She had made herself as non-paranormal as possible, while at the same time living completely out in the open about being a witch, probably because of what her father had once told her, years ago, when she was just a little girl and even Sheila hadn’t known she had magic in her fingertips. “If I had to be some creepy weirdo like the vampires and werewolves or whatever the hell else is out there these days,” her father had said while watching a news report about the increasing appearance of paranormal creatures, “then I suppose a witch would be the way to go.”

The way to go. That’s what he’d said. As though there was a choice about being cursed or born with magic flowing through you. Vampire, werewolf. Whatever the hell else. The memory stuck with Sheila because of the way her father had talked as if it were one of those “If you had to” games.

If you had to lose a sense, which one?

If you had to live on a deserted island with only one book, which one?

It was only later, after Sheila felt magic welling up in her as a teenager, that she realized how upset he was when she accidentally revealed her abilities—a tactless spell she’d cast to bring him and her mother closer. Unfortunately, her father had noticed Sheila’s fingers weaving through the air as she attempted to surreptitiously cast the spell while her parents were watching television one evening. Her mother stuck by Sheila, but he filed for divorce and disappeared from their lives altogether.

Thus her business, Paranormal Romance, was born. She would make it work for her, Sheila decided in her late twenties. She would use this magic in a way that someone with good legs, flexibility, and balance might become a dancer or a yoga instructor.

This desire for normality also explained why Sheila wanted to kill her mother after she opened the door that evening to find a man dressed in a black leather jacket, tight blue jeans, a black v-neck shirt, and work boots, sporting a scraggly goatee, whose first words were, “Wow, you don’t look like a witch. That’s interesting.”

“Probably the least interesting thing about me,” said Sheila. She tried to restrain herself, but couldn’t refrain from arching her eyebrows as a cat might raise its back.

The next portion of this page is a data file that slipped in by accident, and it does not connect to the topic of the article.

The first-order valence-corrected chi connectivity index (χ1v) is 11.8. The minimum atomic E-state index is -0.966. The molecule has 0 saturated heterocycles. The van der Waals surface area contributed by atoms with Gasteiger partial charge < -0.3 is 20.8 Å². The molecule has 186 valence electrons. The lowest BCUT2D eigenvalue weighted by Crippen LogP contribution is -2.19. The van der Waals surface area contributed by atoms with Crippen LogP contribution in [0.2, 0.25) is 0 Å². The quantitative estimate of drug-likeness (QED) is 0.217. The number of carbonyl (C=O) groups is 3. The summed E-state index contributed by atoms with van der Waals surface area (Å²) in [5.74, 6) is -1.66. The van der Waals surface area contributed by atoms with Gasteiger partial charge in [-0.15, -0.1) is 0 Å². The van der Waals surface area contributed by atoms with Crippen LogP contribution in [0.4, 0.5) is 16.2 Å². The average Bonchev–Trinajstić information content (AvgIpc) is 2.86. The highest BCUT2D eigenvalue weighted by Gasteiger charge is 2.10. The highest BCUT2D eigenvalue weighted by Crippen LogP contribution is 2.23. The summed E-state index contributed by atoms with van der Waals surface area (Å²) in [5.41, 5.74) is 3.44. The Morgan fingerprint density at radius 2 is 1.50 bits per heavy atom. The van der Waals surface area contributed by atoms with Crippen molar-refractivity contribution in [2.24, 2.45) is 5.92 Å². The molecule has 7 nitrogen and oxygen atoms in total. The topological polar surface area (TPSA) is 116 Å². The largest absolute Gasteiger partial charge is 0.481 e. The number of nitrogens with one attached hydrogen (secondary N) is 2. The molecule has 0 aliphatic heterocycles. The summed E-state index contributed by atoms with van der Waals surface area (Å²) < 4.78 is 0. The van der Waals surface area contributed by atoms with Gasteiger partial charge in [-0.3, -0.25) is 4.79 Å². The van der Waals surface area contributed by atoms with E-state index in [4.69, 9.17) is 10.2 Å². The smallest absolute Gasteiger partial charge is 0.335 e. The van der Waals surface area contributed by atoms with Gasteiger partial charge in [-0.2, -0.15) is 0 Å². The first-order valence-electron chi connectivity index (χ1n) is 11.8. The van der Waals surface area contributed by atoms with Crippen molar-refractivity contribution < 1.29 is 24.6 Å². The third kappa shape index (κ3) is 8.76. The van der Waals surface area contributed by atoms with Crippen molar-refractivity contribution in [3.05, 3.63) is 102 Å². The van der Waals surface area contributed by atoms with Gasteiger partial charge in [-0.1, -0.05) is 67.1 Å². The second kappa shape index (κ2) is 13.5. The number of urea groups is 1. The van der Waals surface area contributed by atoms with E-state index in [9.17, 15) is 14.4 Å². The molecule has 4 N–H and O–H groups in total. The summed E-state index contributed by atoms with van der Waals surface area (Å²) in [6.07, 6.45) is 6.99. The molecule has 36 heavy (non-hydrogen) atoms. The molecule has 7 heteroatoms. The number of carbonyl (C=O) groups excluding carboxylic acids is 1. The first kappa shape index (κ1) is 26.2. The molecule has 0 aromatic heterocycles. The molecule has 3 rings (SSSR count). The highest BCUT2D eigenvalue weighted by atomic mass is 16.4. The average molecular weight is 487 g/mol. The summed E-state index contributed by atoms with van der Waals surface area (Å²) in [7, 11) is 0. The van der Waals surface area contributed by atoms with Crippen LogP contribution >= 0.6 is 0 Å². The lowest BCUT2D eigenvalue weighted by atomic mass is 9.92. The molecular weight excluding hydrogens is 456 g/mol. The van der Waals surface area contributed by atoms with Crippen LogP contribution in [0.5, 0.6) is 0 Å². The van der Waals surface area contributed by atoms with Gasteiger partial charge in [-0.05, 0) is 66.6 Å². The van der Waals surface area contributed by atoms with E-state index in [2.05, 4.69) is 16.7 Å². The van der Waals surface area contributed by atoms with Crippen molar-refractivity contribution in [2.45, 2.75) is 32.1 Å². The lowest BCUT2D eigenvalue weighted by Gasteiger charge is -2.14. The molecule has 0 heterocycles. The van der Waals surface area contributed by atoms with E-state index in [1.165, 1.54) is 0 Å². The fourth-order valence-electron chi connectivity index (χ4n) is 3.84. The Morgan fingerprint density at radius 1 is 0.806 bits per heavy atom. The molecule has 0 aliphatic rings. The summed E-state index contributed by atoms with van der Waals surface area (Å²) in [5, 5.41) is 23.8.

“I’m Lyle. Nice to meet you,” the somewhat ruggedly good-looking Lyle said.

“Charmed,” Sheila said, trying to sound like she meant it.

“No,” said Lyle, “that’s what you’re supposed to do to me, right?” He winked. Sheila’s smile felt frail, as if it might begin to splinter.

“How do you know I’m a witch,” Sheila asked, “when my mother specifically told me not to bring it up?”

“Don’t know why she told you that,” said Lyle. “First thing she mentioned to me was that’s what you are.”

“Great,” said Sheila. “And I know nothing about you to make it even, and here we are, standing in my doorway like we’re new neighbors instead of going somewhere.”

Lyle nodded his head in the direction of the staircase and said, “I got us a reservation at a great steakhouse downtown.”

Sheila smiled. It was a lip-only smile—no teeth—but she followed Lyle down the steps of her apartment to the front porch, where she found Gary dragging Snowman up the steps by his collar. The dog had its ridiculous grin plastered on as usual, but started to yap in the direction of Lyle as soon as he noticed him. Gary himself was grimacing with frustration. “What’s the matter?” Sheila asked.

“This guy,” said Gary. “When he ran off last night, he really ran off. Someone on the neighborhood Facebook group messaged me to say she had him penned in her backyard. Three blocks from here. You’re a bad dog, Snowman. A bad dog, you hear?”

Snowman was barking like crazy now, twisting around Gary’s legs. He looked up at Lyle and for the first time in Sheila’s experience, the dog did not look like it was smiling, but was baring its teeth.

“Woof!” said Lyle, and Snowman began to whimper.